Regional Gardening Reports :: National Gardening Association

Middle South

January, 2004
Regional Report

Aerate Houseplants

If the soil in houseplant containers seems hard and compacted, use an ice pick or slender wooden skewer to poke holes that will help roots get a better supply of both water and air.

Check on Half-Hardy Plants

If you stashed a scented geranium in your basement or brugmansia stems in your pump house, check to make sure they have not dried out completely. Provide just enough water to keep them alive, but not so much that they will think it's time to start growing again.

Start a Garden Calendar

Set aside an extra wall calendar to use for this year\'s garden record-keeping. You can go ahead and mark dates when you plan to do important things, such as starting tomato seeds or pruning your roses.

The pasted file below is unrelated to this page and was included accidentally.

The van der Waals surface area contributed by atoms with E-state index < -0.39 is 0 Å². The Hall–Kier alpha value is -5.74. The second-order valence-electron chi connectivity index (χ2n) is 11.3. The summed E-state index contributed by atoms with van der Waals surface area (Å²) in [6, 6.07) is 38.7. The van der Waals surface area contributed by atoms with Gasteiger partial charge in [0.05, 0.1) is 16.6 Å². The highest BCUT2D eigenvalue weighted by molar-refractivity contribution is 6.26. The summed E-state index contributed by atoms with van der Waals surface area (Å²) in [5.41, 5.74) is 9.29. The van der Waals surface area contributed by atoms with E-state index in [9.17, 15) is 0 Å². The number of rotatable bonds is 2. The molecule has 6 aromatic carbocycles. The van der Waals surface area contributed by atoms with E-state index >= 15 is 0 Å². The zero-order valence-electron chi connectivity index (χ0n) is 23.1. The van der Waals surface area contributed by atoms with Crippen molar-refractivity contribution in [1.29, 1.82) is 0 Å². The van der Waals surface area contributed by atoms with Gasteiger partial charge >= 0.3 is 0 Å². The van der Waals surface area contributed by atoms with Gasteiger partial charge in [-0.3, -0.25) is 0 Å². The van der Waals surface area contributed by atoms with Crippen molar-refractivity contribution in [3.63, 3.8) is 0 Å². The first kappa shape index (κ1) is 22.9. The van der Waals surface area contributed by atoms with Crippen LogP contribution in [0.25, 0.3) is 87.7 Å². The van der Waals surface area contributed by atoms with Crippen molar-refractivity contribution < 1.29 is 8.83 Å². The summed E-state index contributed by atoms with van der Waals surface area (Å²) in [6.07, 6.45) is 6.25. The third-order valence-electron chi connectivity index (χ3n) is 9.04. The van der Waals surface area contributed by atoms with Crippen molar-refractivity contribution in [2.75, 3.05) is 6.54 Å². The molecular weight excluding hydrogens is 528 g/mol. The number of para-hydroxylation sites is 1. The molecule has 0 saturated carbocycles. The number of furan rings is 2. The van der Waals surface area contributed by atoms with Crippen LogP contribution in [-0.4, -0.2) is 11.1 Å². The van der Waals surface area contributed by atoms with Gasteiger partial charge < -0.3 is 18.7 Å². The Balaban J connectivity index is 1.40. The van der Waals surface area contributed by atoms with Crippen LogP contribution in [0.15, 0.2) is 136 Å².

Order Onions

Chives, scallions, and other onions grown from seed can be sown indoors this month, but it's best to start with fresh seed. Old seeds may not germinate, so check them by sprouting a few in a jar, just like alfalfa sprouts. Add the sprouts to salads, sandwiches, or stir-fries.

Blanket Beds

Continue to blanket beds with weathered manure, compost, or other types of organic matter. Rotted hay is wonderful and often can be had for the hauling. Left to slowly decompose on the soil's surface, the brown blankets will become a haven for earthworms by early spring.


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